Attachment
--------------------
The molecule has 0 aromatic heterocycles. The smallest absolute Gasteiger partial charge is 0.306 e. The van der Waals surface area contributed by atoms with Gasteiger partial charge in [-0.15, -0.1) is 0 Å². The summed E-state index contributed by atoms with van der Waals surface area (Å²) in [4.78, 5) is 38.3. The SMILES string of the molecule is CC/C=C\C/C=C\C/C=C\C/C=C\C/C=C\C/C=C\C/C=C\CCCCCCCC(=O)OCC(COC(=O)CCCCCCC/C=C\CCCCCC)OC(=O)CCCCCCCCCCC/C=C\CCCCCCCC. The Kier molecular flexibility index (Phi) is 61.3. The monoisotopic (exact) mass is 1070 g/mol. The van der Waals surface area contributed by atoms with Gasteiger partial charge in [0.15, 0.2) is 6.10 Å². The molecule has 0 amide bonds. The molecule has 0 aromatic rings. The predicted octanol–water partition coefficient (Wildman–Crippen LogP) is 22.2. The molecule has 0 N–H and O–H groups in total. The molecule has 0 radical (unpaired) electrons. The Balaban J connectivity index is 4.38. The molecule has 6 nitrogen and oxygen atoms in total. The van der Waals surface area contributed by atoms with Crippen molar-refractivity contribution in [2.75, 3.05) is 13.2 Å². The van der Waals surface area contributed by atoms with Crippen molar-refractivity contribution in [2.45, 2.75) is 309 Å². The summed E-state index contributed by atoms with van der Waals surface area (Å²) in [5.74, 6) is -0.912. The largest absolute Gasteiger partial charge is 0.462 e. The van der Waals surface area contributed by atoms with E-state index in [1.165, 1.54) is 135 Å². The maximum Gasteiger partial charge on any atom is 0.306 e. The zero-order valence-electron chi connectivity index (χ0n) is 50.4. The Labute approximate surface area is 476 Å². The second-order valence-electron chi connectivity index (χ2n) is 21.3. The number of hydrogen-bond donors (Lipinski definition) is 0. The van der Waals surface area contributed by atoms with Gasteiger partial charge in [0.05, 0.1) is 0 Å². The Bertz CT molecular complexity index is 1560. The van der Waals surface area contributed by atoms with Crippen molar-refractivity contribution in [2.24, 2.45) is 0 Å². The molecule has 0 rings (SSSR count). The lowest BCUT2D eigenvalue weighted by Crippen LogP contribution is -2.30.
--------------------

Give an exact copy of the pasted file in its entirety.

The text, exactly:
The molecule has 0 aromatic heterocycles. The smallest absolute Gasteiger partial charge is 0.306 e. The van der Waals surface area contributed by atoms with Gasteiger partial charge in [-0.15, -0.1) is 0 Å². The summed E-state index contributed by atoms with van der Waals surface area (Å²) in [4.78, 5) is 38.3. The SMILES string of the molecule is CC/C=C\C/C=C\C/C=C\C/C=C\C/C=C\C/C=C\C/C=C\CCCCCCCC(=O)OCC(COC(=O)CCCCCCC/C=C\CCCCCC)OC(=O)CCCCCCCCCCC/C=C\CCCCCCCC. The Kier molecular flexibility index (Phi) is 61.3. The monoisotopic (exact) mass is 1070 g/mol. The van der Waals surface area contributed by atoms with Gasteiger partial charge in [0.15, 0.2) is 6.10 Å². The molecule has 0 amide bonds. The molecule has 0 aromatic rings. The predicted octanol–water partition coefficient (Wildman–Crippen LogP) is 22.2. The molecule has 0 N–H and O–H groups in total. The molecule has 0 radical (unpaired) electrons. The Balaban J connectivity index is 4.38. The molecule has 6 nitrogen and oxygen atoms in total. The van der Waals surface area contributed by atoms with Crippen molar-refractivity contribution in [2.75, 3.05) is 13.2 Å². The van der Waals surface area contributed by atoms with Crippen molar-refractivity contribution in [2.45, 2.75) is 309 Å². The summed E-state index contributed by atoms with van der Waals surface area (Å²) in [5.74, 6) is -0.912. The largest absolute Gasteiger partial charge is 0.462 e. The van der Waals surface area contributed by atoms with E-state index in [1.165, 1.54) is 135 Å². The maximum Gasteiger partial charge on any atom is 0.306 e. The zero-order valence-electron chi connectivity index (χ0n) is 50.4. The Labute approximate surface area is 476 Å². The second-order valence-electron chi connectivity index (χ2n) is 21.3. The number of hydrogen-bond donors (Lipinski definition) is 0. The van der Waals surface area contributed by atoms with Gasteiger partial charge in [0.05, 0.1) is 0 Å². The Bertz CT molecular complexity index is 1560. The van der Waals surface area contributed by atoms with Crippen molar-refractivity contribution in [2.24, 2.45) is 0 Å². The molecule has 0 rings (SSSR count). The lowest BCUT2D eigenvalue weighted by Crippen LogP contribution is -2.30.